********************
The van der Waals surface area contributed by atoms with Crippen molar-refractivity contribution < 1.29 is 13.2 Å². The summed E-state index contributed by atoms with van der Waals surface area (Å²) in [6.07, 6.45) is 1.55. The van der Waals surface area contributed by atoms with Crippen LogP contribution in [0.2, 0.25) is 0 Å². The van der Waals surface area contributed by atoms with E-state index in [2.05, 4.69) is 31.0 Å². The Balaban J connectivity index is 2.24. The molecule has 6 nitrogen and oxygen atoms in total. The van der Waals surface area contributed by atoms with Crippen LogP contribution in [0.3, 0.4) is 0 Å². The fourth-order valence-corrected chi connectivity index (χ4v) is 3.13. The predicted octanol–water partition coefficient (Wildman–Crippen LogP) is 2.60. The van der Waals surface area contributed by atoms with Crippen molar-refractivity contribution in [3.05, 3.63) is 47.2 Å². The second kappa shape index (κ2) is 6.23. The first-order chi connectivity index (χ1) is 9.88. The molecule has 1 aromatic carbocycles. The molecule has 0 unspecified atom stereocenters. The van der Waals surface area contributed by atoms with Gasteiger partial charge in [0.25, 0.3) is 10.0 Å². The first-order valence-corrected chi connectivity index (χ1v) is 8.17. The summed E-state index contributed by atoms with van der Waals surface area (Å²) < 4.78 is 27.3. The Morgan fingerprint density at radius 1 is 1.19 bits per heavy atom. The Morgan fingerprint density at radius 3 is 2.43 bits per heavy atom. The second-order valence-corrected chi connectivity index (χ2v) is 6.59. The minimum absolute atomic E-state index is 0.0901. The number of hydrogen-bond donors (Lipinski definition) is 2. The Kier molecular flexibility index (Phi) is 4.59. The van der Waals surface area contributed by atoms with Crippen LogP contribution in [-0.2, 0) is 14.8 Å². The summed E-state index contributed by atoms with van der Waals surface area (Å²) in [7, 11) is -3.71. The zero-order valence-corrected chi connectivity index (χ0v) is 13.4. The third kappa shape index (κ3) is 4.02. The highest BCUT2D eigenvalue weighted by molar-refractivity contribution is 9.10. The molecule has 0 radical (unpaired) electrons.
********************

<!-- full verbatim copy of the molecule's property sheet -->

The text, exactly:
The van der Waals surface area contributed by atoms with Crippen molar-refractivity contribution < 1.29 is 13.2 Å². The summed E-state index contributed by atoms with van der Waals surface area (Å²) in [6.07, 6.45) is 1.55. The van der Waals surface area contributed by atoms with Crippen LogP contribution in [0.2, 0.25) is 0 Å². The van der Waals surface area contributed by atoms with E-state index in [2.05, 4.69) is 31.0 Å². The Balaban J connectivity index is 2.24. The molecule has 6 nitrogen and oxygen atoms in total. The van der Waals surface area contributed by atoms with Crippen LogP contribution in [0.3, 0.4) is 0 Å². The fourth-order valence-corrected chi connectivity index (χ4v) is 3.13. The predicted octanol–water partition coefficient (Wildman–Crippen LogP) is 2.60. The van der Waals surface area contributed by atoms with Crippen molar-refractivity contribution in [3.05, 3.63) is 47.2 Å². The second kappa shape index (κ2) is 6.23. The first-order chi connectivity index (χ1) is 9.88. The molecule has 1 aromatic carbocycles. The molecule has 0 unspecified atom stereocenters. The van der Waals surface area contributed by atoms with Gasteiger partial charge in [0.25, 0.3) is 10.0 Å². The first-order valence-corrected chi connectivity index (χ1v) is 8.17. The summed E-state index contributed by atoms with van der Waals surface area (Å²) < 4.78 is 27.3. The Morgan fingerprint density at radius 1 is 1.19 bits per heavy atom. The Morgan fingerprint density at radius 3 is 2.43 bits per heavy atom. The second-order valence-corrected chi connectivity index (χ2v) is 6.59. The minimum absolute atomic E-state index is 0.0901. The number of hydrogen-bond donors (Lipinski definition) is 2. The Kier molecular flexibility index (Phi) is 4.59. The van der Waals surface area contributed by atoms with Crippen LogP contribution in [-0.2, 0) is 14.8 Å². The summed E-state index contributed by atoms with van der Waals surface area (Å²) in [7, 11) is -3.71. The zero-order valence-corrected chi connectivity index (χ0v) is 13.4. The third kappa shape index (κ3) is 4.02. The highest BCUT2D eigenvalue weighted by molar-refractivity contribution is 9.10. The molecule has 0 radical (unpaired) electrons.